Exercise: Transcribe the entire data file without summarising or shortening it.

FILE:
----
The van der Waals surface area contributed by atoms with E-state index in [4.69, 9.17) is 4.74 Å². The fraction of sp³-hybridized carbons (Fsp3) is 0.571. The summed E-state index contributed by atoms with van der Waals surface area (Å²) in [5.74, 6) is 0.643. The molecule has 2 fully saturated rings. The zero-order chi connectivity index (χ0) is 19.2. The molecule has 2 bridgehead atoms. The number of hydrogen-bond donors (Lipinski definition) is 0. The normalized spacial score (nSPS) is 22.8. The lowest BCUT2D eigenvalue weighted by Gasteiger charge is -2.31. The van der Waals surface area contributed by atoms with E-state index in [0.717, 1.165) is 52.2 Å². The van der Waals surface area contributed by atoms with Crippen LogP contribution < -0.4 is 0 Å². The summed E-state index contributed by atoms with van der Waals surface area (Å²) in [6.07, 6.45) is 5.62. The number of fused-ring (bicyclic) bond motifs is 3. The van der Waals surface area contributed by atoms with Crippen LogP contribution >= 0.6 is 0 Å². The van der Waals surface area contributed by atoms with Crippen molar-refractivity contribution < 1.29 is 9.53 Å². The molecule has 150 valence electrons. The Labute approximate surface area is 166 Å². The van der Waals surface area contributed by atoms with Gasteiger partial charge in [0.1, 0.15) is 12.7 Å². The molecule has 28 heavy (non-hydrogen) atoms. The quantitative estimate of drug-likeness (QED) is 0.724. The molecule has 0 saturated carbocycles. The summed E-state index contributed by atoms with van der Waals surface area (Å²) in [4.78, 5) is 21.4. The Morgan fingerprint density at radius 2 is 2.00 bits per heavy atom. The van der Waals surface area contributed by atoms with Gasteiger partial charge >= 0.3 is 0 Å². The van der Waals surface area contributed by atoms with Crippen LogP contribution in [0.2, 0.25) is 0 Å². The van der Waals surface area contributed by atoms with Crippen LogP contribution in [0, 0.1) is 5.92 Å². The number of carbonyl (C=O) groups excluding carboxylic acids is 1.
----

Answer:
The van der Waals surface area contributed by atoms with E-state index in [4.69, 9.17) is 4.74 Å². The fraction of sp³-hybridized carbons (Fsp3) is 0.571. The summed E-state index contributed by atoms with van der Waals surface area (Å²) in [5.74, 6) is 0.643. The molecule has 2 fully saturated rings. The zero-order chi connectivity index (χ0) is 19.2. The molecule has 2 bridgehead atoms. The number of hydrogen-bond donors (Lipinski definition) is 0. The normalized spacial score (nSPS) is 22.8. The lowest BCUT2D eigenvalue weighted by Gasteiger charge is -2.31. The van der Waals surface area contributed by atoms with E-state index in [0.717, 1.165) is 52.2 Å². The van der Waals surface area contributed by atoms with Crippen LogP contribution < -0.4 is 0 Å². The summed E-state index contributed by atoms with van der Waals surface area (Å²) in [6.07, 6.45) is 5.62. The number of fused-ring (bicyclic) bond motifs is 3. The van der Waals surface area contributed by atoms with Crippen LogP contribution >= 0.6 is 0 Å². The van der Waals surface area contributed by atoms with Crippen molar-refractivity contribution < 1.29 is 9.53 Å². The molecule has 150 valence electrons. The Labute approximate surface area is 166 Å². The van der Waals surface area contributed by atoms with Gasteiger partial charge in [0.1, 0.15) is 12.7 Å². The molecule has 28 heavy (non-hydrogen) atoms. The quantitative estimate of drug-likeness (QED) is 0.724. The molecule has 0 saturated carbocycles. The summed E-state index contributed by atoms with van der Waals surface area (Å²) in [4.78, 5) is 21.4. The Morgan fingerprint density at radius 2 is 2.00 bits per heavy atom. The van der Waals surface area contributed by atoms with Gasteiger partial charge >= 0.3 is 0 Å². The van der Waals surface area contributed by atoms with Crippen LogP contribution in [0.2, 0.25) is 0 Å². The van der Waals surface area contributed by atoms with Crippen LogP contribution in [0, 0.1) is 5.92 Å². The number of carbonyl (C=O) groups excluding carboxylic acids is 1.